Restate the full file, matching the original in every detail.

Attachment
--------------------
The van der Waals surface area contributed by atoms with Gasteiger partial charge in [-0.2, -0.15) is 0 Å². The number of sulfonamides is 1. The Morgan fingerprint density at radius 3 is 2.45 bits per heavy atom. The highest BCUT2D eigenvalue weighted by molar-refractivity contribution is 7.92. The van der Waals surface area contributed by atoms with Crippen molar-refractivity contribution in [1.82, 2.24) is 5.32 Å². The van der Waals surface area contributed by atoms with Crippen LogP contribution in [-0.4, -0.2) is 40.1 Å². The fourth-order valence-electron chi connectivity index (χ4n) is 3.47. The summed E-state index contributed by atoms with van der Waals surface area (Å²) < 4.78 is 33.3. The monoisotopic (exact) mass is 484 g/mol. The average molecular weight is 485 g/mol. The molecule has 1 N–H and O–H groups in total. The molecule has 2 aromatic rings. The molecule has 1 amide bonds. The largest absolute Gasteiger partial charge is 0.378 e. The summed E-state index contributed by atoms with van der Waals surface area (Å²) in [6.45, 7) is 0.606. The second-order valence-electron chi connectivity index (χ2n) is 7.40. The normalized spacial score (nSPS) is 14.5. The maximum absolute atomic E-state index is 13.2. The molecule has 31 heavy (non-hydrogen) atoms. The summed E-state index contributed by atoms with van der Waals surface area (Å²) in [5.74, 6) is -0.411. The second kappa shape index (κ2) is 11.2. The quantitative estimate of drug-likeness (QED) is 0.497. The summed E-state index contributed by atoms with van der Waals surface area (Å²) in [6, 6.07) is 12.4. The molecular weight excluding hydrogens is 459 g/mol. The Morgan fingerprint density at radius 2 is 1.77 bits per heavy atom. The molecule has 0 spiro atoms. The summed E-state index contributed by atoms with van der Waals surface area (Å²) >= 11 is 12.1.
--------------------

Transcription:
The van der Waals surface area contributed by atoms with Gasteiger partial charge in [-0.2, -0.15) is 0 Å². The number of sulfonamides is 1. The Morgan fingerprint density at radius 3 is 2.45 bits per heavy atom. The highest BCUT2D eigenvalue weighted by molar-refractivity contribution is 7.92. The van der Waals surface area contributed by atoms with Crippen molar-refractivity contribution in [1.82, 2.24) is 5.32 Å². The van der Waals surface area contributed by atoms with Crippen LogP contribution in [-0.4, -0.2) is 40.1 Å². The fourth-order valence-electron chi connectivity index (χ4n) is 3.47. The summed E-state index contributed by atoms with van der Waals surface area (Å²) < 4.78 is 33.3. The monoisotopic (exact) mass is 484 g/mol. The average molecular weight is 485 g/mol. The molecule has 1 N–H and O–H groups in total. The molecule has 2 aromatic rings. The molecule has 1 amide bonds. The largest absolute Gasteiger partial charge is 0.378 e. The summed E-state index contributed by atoms with van der Waals surface area (Å²) in [6.45, 7) is 0.606. The second-order valence-electron chi connectivity index (χ2n) is 7.40. The normalized spacial score (nSPS) is 14.5. The maximum absolute atomic E-state index is 13.2. The molecule has 31 heavy (non-hydrogen) atoms. The summed E-state index contributed by atoms with van der Waals surface area (Å²) in [5.74, 6) is -0.411. The second kappa shape index (κ2) is 11.2. The quantitative estimate of drug-likeness (QED) is 0.497. The summed E-state index contributed by atoms with van der Waals surface area (Å²) in [6, 6.07) is 12.4. The molecular weight excluding hydrogens is 459 g/mol. The Morgan fingerprint density at radius 2 is 1.77 bits per heavy atom. The molecule has 0 spiro atoms. The summed E-state index contributed by atoms with van der Waals surface area (Å²) >= 11 is 12.1.